#get x min
            xMin = ext.XMin
            yMin = ext.YMin

            #select bordering polygons sharing line segment
            arcpy.SelectLayerByLocation_management ("UnpopLyr", "", geom, dist)
            #no selection? continue
            if not arcpy.Describe ("UnpopLyr").FIDSet:
                continue

            #found more polygons - set 'more' to True
            more = True

            #update cursor - iterate selected neighbors
            with arcpy.da.UpdateCursor ("UnpopLyr", ["SHAPE@", fld, "OID@"]) as uCurs:
                for uGeom, uNums, uOid in uCurs:
                    ext = uGeom.extent
                    uXMin = ext.XMin
                    uYMin = ext.YMin

                    #get difference between x mins and y mins
                    xDiff = xMin - uXMin
                    yDiff = yMin - uYMin

                    #skip cater-corner plots
                    if abs (xDiff) > minXDist and abs (yDiff) > minYDist:
                        continue

                    #logic time

                    #check polygon is west of polygon
                    if xDiff > 0 and abs (xDiff) > minXDist:
                        uXNum = xNum - 1
                        uYNum = yNum

                    #check polygon is east of polygon
                    elif xDiff < 0 and abs (xDiff) > minXDist:
                        uXNum = xNum + 1
                        uYNum = yNum

                    #check polygon is south of polygon
                    elif yDiff > 0 and abs (yDiff) > minYDist:
                        uXNum = xNum
                        uYNum = yNum - 1

                    #check polygon is north of polygon
                    elif yDiff < 0 and abs (yDiff) > minYDist:
                        uXNum = xNum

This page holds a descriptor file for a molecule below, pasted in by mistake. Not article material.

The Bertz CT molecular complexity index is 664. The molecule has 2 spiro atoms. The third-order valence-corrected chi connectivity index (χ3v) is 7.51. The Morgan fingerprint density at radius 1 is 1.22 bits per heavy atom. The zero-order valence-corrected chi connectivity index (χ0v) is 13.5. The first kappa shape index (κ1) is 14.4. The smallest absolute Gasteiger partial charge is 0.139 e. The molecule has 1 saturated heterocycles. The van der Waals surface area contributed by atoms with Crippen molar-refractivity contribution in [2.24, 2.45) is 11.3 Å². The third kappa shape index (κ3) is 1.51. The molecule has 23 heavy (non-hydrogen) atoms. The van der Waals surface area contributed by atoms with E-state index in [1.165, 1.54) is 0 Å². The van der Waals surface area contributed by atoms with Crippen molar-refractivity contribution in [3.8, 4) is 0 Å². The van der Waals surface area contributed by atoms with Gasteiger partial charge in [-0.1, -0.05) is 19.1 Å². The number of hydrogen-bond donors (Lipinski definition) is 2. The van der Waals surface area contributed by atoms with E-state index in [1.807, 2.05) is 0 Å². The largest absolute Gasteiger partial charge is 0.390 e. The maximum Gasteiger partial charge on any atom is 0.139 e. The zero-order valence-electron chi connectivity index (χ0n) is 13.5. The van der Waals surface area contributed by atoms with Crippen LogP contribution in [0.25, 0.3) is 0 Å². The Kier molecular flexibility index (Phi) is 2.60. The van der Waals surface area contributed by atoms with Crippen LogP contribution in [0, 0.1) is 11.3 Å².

uYNum = yNum + 1
                    outYNum = str (uYNum).zfill (2)
                    outXNum = str (uXNum).zfill (2)
                    outVal = outYNum + outXNum
                    row = (uGeom, outVal, uOid)
                    uCurs.updateRow (row)

    #delete layers
    print "deleting layers"
    arcpy.Delete_management ("PopLyr")
    arcpy.Delete_management ("UnpopLyr")

print "done"

Result:

enter image description here

1

Here is a start of answer to question 1:

1) get the XY coordinates of your centroids (see Identify X Y coordinates of polygons and add them to the attribute table in QGIS? )

2) subtract the coordinates of the origin of your grid

3) compute the grid indices in the field calculator. The X and Y_spacings are the width and the heigth of your grid cells.

In arcpy

'{0:02d}{1:02d}'.format(int(!relative_Y_field_name!/Y_spacing), relative_X_field_name!/X_Spacing)

In QGIS (both rcpy and QGIS tags are present, I suggest you to split your question), it would be

 lpad(  to_string( to_int(relative_Y_field_name/Y_spacing)), 2,'0') +  lpad(  to_string( to_int(relative_X_field_name/X_spacing)), 2,'0') 

Warning : for security, do it in a new field or after selecting the 0000 in your feature class